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1. Stress on the emotional and personal aspects of religion.
2. Affected or exaggerated piety.
3. Pietism A reform movement in the German Lutheran Church during the 1600s and 1700s, which strove to renew the devotional ideal in the Protestant religion.

[German Pietismus, from Latin pietās, piety; see piety.]

pi′e·tist n.
pi′e·tis′tic adj.
pi′e·tis′ti·cal·ly adv.
American Heritage® Dictionary of the English Language, Fifth Edition. Copyright © 2016 by Houghton Mifflin Harcourt Publishing Company. Published by Houghton Mifflin Harcourt Publishing Company. All rights reserved.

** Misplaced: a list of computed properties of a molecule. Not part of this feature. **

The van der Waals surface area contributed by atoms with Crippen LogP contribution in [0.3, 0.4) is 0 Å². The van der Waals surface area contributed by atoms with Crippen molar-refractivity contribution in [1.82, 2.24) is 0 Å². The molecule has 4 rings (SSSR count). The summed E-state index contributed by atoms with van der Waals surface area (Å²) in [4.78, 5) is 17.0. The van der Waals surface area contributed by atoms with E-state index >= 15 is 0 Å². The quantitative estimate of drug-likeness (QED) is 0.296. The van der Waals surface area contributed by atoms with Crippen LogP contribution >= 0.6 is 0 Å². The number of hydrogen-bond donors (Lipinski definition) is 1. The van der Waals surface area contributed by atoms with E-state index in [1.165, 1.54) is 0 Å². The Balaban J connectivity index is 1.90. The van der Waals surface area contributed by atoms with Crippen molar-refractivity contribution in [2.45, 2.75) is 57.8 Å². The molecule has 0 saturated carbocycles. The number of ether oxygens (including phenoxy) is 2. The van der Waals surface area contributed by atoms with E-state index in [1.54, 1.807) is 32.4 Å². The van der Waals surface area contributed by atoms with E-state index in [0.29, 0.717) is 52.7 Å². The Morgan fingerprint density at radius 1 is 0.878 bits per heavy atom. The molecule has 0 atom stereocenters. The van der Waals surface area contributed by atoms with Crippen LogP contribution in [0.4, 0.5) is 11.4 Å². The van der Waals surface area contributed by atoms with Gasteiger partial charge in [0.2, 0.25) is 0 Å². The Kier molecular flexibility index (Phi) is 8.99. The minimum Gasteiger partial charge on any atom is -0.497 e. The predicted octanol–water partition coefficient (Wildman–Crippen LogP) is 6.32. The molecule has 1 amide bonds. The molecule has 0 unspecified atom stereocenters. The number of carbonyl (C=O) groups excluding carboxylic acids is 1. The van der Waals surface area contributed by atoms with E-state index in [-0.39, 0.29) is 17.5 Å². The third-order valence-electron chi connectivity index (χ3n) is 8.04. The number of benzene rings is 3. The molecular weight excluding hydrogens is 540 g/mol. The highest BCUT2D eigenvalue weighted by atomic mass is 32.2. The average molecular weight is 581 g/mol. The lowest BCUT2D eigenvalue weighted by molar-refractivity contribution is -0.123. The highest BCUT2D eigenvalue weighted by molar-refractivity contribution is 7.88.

in a pietistical manner
Collins English Dictionary – Complete and Unabridged, 12th Edition 2014 © HarperCollins Publishers 1991, 1994, 1998, 2000, 2003, 2006, 2007, 2009, 2011, 2014
References in periodicals archive ?
The Genevan Awakening, Calvinist and not Arminian, stressed righteousness experienced pietistically; unlike Methodism, a contemporary development, which encouraged the performing of good works, Feller's brand of theological conviction focused on following the mandates of Scripture and looking for the workings of the Holy Spirit within the human heart.